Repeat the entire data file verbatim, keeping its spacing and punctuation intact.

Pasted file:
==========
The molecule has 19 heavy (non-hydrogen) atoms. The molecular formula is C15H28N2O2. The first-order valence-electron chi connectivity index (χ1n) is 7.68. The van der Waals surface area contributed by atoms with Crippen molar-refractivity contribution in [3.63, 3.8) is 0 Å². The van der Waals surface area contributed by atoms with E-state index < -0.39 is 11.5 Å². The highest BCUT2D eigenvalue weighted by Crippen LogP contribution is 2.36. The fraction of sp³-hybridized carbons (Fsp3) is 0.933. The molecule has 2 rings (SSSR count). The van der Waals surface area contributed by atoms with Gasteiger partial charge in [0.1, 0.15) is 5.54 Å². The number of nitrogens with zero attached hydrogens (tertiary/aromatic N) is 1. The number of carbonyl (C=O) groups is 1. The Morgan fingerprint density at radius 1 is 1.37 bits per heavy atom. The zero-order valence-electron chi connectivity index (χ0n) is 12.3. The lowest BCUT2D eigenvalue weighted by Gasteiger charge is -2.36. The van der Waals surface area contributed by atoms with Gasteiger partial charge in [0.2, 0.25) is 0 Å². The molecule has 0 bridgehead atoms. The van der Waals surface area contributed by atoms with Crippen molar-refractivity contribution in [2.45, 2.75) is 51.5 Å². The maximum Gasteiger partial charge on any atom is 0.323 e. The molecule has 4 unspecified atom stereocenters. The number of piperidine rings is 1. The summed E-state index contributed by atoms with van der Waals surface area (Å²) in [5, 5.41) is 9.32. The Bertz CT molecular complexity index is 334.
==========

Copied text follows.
The molecule has 19 heavy (non-hydrogen) atoms. The molecular formula is C15H28N2O2. The first-order valence-electron chi connectivity index (χ1n) is 7.68. The van der Waals surface area contributed by atoms with Crippen molar-refractivity contribution in [3.63, 3.8) is 0 Å². The van der Waals surface area contributed by atoms with E-state index < -0.39 is 11.5 Å². The highest BCUT2D eigenvalue weighted by Crippen LogP contribution is 2.36. The fraction of sp³-hybridized carbons (Fsp3) is 0.933. The molecule has 2 rings (SSSR count). The van der Waals surface area contributed by atoms with Gasteiger partial charge in [0.1, 0.15) is 5.54 Å². The number of nitrogens with zero attached hydrogens (tertiary/aromatic N) is 1. The number of carbonyl (C=O) groups is 1. The Morgan fingerprint density at radius 1 is 1.37 bits per heavy atom. The zero-order valence-electron chi connectivity index (χ0n) is 12.3. The lowest BCUT2D eigenvalue weighted by Gasteiger charge is -2.36. The van der Waals surface area contributed by atoms with Gasteiger partial charge in [0.2, 0.25) is 0 Å². The molecule has 0 bridgehead atoms. The van der Waals surface area contributed by atoms with Crippen molar-refractivity contribution in [2.45, 2.75) is 51.5 Å². The maximum Gasteiger partial charge on any atom is 0.323 e. The molecule has 4 unspecified atom stereocenters. The number of piperidine rings is 1. The summed E-state index contributed by atoms with van der Waals surface area (Å²) in [5, 5.41) is 9.32. The Bertz CT molecular complexity index is 334.